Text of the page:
By Martin Hutchinson*
The Trump administration recently announced a substantial tightening of the “public charge” rules by which immigrants drawing welfare would be ineligible for permanent resident “green card” status in the United States.
It was Milton Friedman who had wisely observed: “It is just obvious you can’t have free immigration and a welfare state,” so this is good policy. However, it made me wonder: Shouldn’t the other developed countries apply the same principle on a global basis, and if so, how?
The U.S.’s past record
It is important to point out that Friedman’s objection to the combination of a welfare state and unlimited immigration differed from those of immigration restrictionists.
He did not reject immigration. His ideal was the pre-1914 U.S. immigration system, in which immigrants flowed into the country in huge numbers but received absolutely no welfare services after they arrived.
That system eliminated the welfare costs of high immigration. However, it produced very impoverished immigrant and low-skill ghettos with low wages, even in a society that generally had the highest living standards in the world, or close to them.
Only after the restrictionist Immigration Act of 1924 did U.S. wages at the low-skill end increase. Soon after, the country became a paradise for ordinary working people with limited skills.
Of course, unrestricted immigration, which for such an attractive country as the United States produced very high immigration, also had a distinct direct side effect: It produced a highly unequal society and one with shockingly poor living conditions at the bottom end.
Allowing completely unrestricted immigration, as some voices in the U.S. debate now argue, might increase overall GDP. However, GDP per capita would be diminished considerably and the overall happiness and social stability of U.S. society would be badly affected.
Globally, the same economic logic holds. Rapid population growth produces great poverty in those countries that are presently subject to it, making their societies yet more unequal and even less stable.
However weak the rudimentary social security and unemployment benefit systems are that even relatively poor countries may have put in place today, rapid population growth puts huge stresses on those systems. It impoverishes the society as a whole, preventing spending on other critical needs.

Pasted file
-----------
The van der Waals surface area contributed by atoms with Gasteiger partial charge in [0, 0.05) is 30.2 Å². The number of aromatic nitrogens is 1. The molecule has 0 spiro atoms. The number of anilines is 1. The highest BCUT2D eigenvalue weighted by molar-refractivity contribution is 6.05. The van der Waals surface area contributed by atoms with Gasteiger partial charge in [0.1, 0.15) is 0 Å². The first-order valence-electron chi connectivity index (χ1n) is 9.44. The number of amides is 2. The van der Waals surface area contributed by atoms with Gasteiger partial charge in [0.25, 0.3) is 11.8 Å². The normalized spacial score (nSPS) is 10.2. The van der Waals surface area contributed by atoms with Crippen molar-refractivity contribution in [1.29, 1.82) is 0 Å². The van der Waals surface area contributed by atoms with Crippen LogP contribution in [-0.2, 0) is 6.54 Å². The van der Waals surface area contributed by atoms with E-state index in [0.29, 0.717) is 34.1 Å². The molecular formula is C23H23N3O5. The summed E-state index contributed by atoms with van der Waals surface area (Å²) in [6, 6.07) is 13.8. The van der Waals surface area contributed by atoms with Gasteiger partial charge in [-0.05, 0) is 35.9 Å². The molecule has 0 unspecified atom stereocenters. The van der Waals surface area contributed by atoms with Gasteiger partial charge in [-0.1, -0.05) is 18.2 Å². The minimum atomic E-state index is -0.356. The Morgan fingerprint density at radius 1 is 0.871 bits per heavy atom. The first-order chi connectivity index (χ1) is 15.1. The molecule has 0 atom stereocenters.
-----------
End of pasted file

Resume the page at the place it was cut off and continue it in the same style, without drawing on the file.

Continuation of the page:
Education in particular tends to suffer if the size of the population is growing rapidly, squeezing the society’s ability to pay for adequate schooling for its oversized population of young children.
Global population growth up again
A dozen years ago, it appeared that the global population problem would resolve itself. Even though the world’s population had increased from 2.6 billion in 1950 to six billion in 1999, projections in the early 2000s showed that the global birth rate was turning downwards.
It appeared that the world population level would peak around nine billion in 2045 or so and would then start declining. In such a case, the economic and environmental costs of global overpopulation would be containable.
As technology improved, one could hope to provide all of the necessary resources for nine billion of the world’s inhabitants with a decent standard of living.
Now alas, that picture has changed. By the latest UN estimates, global population is expected to continue increasing, to 9.7 billion in 2050 and 11.2 billion in 2100.
By any reasonable estimate, whether of global resources or of global satisfaction, whether economic, hedonic or environmental, the world will be less prosperous and more polluted in 2100 with 11.2 billion people than with the current 9 billion.
The extra 2.2 billion people represent a net cost to the entire world, on a per capita basis. Even leaving aside the additional environmental pressures, they subtract from human happiness and make the future of our species more unpleasant and less assured.
As with those immigrants to the United States who presently cannot support themselves, the extra 2.2 billion people will be a “public charge” levied on the rest of humanity.
Quantifying the global costs
We can quantify the cost of this. World GDP today is about $70 trillion. Allow it to grow at 1.5% per annum in real terms to 2100. With a global population of 9 billion, global GDP would then reach a total of $234 trillion, or $26,000 per capita.
Now suppose that the costs of the additional 2.2 billion people are equal to their net benefits, taking into account all the additional facilities they would require and the environmental damage and resource depletion they would cause.